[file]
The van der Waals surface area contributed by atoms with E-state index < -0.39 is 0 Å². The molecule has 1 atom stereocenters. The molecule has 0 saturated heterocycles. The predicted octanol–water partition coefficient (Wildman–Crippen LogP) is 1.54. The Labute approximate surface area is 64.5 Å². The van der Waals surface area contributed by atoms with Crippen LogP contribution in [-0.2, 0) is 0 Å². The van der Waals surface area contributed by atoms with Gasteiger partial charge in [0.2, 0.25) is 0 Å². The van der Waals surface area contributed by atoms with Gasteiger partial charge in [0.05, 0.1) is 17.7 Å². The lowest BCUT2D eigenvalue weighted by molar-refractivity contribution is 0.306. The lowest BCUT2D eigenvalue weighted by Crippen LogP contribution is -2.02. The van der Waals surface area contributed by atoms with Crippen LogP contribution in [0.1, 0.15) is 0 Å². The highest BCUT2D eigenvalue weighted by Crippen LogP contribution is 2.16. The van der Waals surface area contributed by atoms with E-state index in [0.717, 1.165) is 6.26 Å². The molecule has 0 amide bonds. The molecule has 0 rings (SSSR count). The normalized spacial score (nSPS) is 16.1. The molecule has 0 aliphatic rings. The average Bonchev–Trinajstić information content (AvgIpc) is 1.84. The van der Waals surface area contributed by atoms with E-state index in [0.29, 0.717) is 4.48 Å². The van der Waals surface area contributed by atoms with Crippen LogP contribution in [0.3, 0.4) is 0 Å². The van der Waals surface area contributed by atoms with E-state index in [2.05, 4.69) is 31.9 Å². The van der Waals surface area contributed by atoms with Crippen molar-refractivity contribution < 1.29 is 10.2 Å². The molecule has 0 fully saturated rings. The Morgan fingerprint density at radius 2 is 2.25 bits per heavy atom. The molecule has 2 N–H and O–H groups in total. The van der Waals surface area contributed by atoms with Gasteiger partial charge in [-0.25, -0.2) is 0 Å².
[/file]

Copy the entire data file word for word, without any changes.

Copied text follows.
The van der Waals surface area contributed by atoms with E-state index < -0.39 is 0 Å². The molecule has 1 atom stereocenters. The molecule has 0 saturated heterocycles. The predicted octanol–water partition coefficient (Wildman–Crippen LogP) is 1.54. The Labute approximate surface area is 64.5 Å². The van der Waals surface area contributed by atoms with Crippen LogP contribution in [-0.2, 0) is 0 Å². The van der Waals surface area contributed by atoms with Gasteiger partial charge in [0.2, 0.25) is 0 Å². The van der Waals surface area contributed by atoms with Gasteiger partial charge in [0.05, 0.1) is 17.7 Å². The lowest BCUT2D eigenvalue weighted by molar-refractivity contribution is 0.306. The lowest BCUT2D eigenvalue weighted by Crippen LogP contribution is -2.02. The van der Waals surface area contributed by atoms with Crippen LogP contribution in [0.1, 0.15) is 0 Å². The highest BCUT2D eigenvalue weighted by Crippen LogP contribution is 2.16. The van der Waals surface area contributed by atoms with E-state index in [0.717, 1.165) is 6.26 Å². The molecule has 0 amide bonds. The molecule has 0 rings (SSSR count). The normalized spacial score (nSPS) is 16.1. The molecule has 0 aliphatic rings. The average Bonchev–Trinajstić information content (AvgIpc) is 1.84. The van der Waals surface area contributed by atoms with E-state index in [0.29, 0.717) is 4.48 Å². The van der Waals surface area contributed by atoms with Crippen LogP contribution in [0.3, 0.4) is 0 Å². The van der Waals surface area contributed by atoms with E-state index in [2.05, 4.69) is 31.9 Å². The van der Waals surface area contributed by atoms with Crippen molar-refractivity contribution < 1.29 is 10.2 Å². The molecule has 0 fully saturated rings. The Morgan fingerprint density at radius 2 is 2.25 bits per heavy atom. The molecule has 2 N–H and O–H groups in total. The van der Waals surface area contributed by atoms with Gasteiger partial charge in [-0.25, -0.2) is 0 Å².